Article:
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STAT3 activation via interleukin 6 trans-signalling contributes to ileitis in SAMP1/Yit mice
  1. K Mitsuyama1,*,
  2. S Matsumoto3,*,
  3. S Rose-John3,
  4. A Suzuki1,
  5. T Hara2,
  6. N Tomiyasu1,
  7. K Handa1,
  8. O Tsuruta1,
  9. H Funabashi2,
  10. J Scheller3,
  11. A Toyonaga1,
  12. M Sata1
  1. 1Second Department of Medicine, Kurume University School of Medicine, Kurume, Fukuoka, Japan
  2. 2Yakult Central Institute for Microbiological Research, Kunitachi, Tokyo, Japan
  3. 3Department of Biochemistry, Christian-Albrechts-Universiy, Kiel, Germany
  1. Correspondence to:
    Dr K Mitsuyama
    Second Department of Medicine, Kurume University School of Medicine, 67 Asahi-machi, Kurume, Fukuoka 830–0011, Japan; ibd{at}


Background and aim: SAMP1/Yit mice spontaneously develops intestinal inflammation. Previously, we demonstrated that the signal transducer and activator of transcription (STAT)-3/suppressor of cytokine signalling (SOCS)-3 pathway is pivotal in human inflammatory bowel disease. In our studies in SAMP1/Yit mice, the aim was to investigate whether STAT3 activation contributes to ileitis and to examine the therapeutic effects of this signal blockade.

Methods: Intestinal expression of phospho-STAT3 in SAMP1/Yit mice and control AKR/J mice was examined by western blotting and immunohistochemistry. SOCS3 and interleukin 6 (IL-6) mRNA were determined by northern blotting and reverse transcription-polymerase chain reaction, respectively. We also examined the effects of intravenously injected hyper-IL-6, an IL-6/soluble IL-6 receptor fusion protein, and of soluble gp130-Fc, a specific inhibitor of soluble IL-6 receptor signalling, on STAT3 phosphorylation and disease severity in SAMP1/Yit mice.

Results: Phospho-STAT3 was expressed strongly during the disease course in SAMP1/Yit mice but only transiently in AKR/J mice. Phospho-STAT3 was localised to epithelial and mononuclear cells in the diseased intestine of SAMP1/Yit mice. SOCS3 as well as IL-6 mRNAs were expressed in affected intestine. Administration of hyper-IL-6 caused disease exacerbation and enhancement of STAT3 phosphorylation. In contrast, soluble gp130-Fc administration ameliorated the disease and suppressed STAT3 phosphorylation.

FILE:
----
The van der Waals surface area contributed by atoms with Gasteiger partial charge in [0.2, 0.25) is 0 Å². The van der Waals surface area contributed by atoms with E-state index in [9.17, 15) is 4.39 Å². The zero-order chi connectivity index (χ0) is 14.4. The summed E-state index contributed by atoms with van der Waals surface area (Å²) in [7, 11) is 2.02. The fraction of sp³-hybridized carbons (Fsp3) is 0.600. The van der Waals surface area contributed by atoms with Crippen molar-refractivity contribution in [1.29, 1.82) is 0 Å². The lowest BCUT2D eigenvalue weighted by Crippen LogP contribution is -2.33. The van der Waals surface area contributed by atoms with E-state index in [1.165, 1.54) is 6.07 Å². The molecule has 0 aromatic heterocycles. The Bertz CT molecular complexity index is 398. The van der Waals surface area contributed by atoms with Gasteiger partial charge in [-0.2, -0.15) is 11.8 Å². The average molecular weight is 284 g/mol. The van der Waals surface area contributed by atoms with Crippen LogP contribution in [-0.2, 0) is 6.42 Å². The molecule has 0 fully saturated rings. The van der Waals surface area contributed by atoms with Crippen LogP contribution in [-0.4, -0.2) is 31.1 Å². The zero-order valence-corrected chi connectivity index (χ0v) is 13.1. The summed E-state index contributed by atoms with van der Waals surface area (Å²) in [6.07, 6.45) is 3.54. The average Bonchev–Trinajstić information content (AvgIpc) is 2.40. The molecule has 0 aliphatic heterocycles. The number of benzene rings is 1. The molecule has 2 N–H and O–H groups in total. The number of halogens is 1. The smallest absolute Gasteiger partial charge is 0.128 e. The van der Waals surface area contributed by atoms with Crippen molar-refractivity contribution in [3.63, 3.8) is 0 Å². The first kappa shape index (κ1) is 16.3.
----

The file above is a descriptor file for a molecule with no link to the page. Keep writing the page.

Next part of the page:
Conclusion: STAT3 signalling is critical in the development of intestinal inflammation in SAMP1/Yit mice. Blockade of this signalling pathway by soluble gp130-Fc may have therapeutic effects in inflammatory bowel disease.

  • DIG, digoxygenin
  • DSS, dextran sodium sulphate
  • EDTA, ethylenediaminetetraacetic acid
  • G3PDH, glyceraldehyde-3-phosphate dehydrogenase
  • hpf, high power field
  • IBD, inflammatory bowel disease
  • IL-6, interleukin 6
  • IL-6R, interleukin 6 receptor
  • sIL-6R soluble interleukin 6 receptor,
  • JAK, Janus kinase
  • MAPK, mitogen activated protein kinase
  • ML, mononuclear lymphocytes
  • PBS, phosphate buffered saline
  • PMN, polymorphonuclear cells
  • RT-PCR, reverse transcription-polymerase chain reaction
  • SCID, severe combined immunodeficiency
  • sgp130, soluble form of gp130
  • SOCS, suppressor of cytokine signalling
  • SPF, specific pathogen free
  • STAT, signal transducer and activator of transcription
  • interleukin 6
  • gp130
  • signal transducer and activator of transcription 3
  • Crohn’s disease
  • ulcerative colitis

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  • Published online first 8 May 2006

  • * K Mitsuyama and S Matsumoto share senior authorship.

  • The present work was supported in part by a Grant-in-Aid from the Japanese Ministry of Education, Culture, and Science (14770262) and Ministry of Health and Welfare.

  • Conflict of interest: None declared.

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